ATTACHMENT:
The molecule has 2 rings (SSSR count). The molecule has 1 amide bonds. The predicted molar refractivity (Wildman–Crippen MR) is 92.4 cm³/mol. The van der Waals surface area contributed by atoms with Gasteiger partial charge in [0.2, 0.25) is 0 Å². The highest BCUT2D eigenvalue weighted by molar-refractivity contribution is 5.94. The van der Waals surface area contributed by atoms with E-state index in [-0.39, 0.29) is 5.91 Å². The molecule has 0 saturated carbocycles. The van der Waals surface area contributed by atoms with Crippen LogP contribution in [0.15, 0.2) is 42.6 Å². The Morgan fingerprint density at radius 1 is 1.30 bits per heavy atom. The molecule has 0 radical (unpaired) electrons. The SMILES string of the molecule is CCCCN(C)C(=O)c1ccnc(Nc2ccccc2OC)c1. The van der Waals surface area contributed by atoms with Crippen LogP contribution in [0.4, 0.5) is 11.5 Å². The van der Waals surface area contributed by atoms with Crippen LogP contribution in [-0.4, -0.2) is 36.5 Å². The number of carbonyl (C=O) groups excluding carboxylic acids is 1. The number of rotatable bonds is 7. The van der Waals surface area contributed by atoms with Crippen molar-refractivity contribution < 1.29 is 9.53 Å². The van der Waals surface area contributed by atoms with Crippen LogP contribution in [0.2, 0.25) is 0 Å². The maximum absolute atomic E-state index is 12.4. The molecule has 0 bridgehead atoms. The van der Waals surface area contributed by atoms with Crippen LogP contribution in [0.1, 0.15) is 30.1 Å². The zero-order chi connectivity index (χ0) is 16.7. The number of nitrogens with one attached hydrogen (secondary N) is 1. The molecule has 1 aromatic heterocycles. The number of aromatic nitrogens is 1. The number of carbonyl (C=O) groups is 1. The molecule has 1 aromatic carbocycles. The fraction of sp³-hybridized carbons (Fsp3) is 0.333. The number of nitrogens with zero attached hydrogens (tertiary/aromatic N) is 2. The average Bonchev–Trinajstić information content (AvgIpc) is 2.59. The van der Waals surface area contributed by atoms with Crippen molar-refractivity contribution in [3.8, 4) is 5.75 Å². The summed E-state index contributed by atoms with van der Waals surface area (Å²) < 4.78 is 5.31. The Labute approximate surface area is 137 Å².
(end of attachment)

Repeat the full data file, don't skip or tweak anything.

The molecule has 2 rings (SSSR count). The molecule has 1 amide bonds. The predicted molar refractivity (Wildman–Crippen MR) is 92.4 cm³/mol. The van der Waals surface area contributed by atoms with Gasteiger partial charge in [0.2, 0.25) is 0 Å². The highest BCUT2D eigenvalue weighted by molar-refractivity contribution is 5.94. The van der Waals surface area contributed by atoms with E-state index in [-0.39, 0.29) is 5.91 Å². The molecule has 0 saturated carbocycles. The van der Waals surface area contributed by atoms with Crippen LogP contribution in [0.15, 0.2) is 42.6 Å². The Morgan fingerprint density at radius 1 is 1.30 bits per heavy atom. The molecule has 0 radical (unpaired) electrons. The SMILES string of the molecule is CCCCN(C)C(=O)c1ccnc(Nc2ccccc2OC)c1. The van der Waals surface area contributed by atoms with Crippen LogP contribution in [0.4, 0.5) is 11.5 Å². The van der Waals surface area contributed by atoms with Crippen LogP contribution in [-0.4, -0.2) is 36.5 Å². The number of carbonyl (C=O) groups excluding carboxylic acids is 1. The number of rotatable bonds is 7. The van der Waals surface area contributed by atoms with Crippen molar-refractivity contribution < 1.29 is 9.53 Å². The van der Waals surface area contributed by atoms with Crippen LogP contribution in [0.2, 0.25) is 0 Å². The maximum absolute atomic E-state index is 12.4. The molecule has 0 bridgehead atoms. The van der Waals surface area contributed by atoms with Crippen LogP contribution in [0.1, 0.15) is 30.1 Å². The zero-order chi connectivity index (χ0) is 16.7. The number of nitrogens with one attached hydrogen (secondary N) is 1. The molecule has 1 aromatic heterocycles. The number of aromatic nitrogens is 1. The number of carbonyl (C=O) groups is 1. The molecule has 1 aromatic carbocycles. The fraction of sp³-hybridized carbons (Fsp3) is 0.333. The number of nitrogens with zero attached hydrogens (tertiary/aromatic N) is 2. The average Bonchev–Trinajstić information content (AvgIpc) is 2.59. The van der Waals surface area contributed by atoms with Crippen molar-refractivity contribution in [3.8, 4) is 5.75 Å². The summed E-state index contributed by atoms with van der Waals surface area (Å²) < 4.78 is 5.31. The Labute approximate surface area is 137 Å².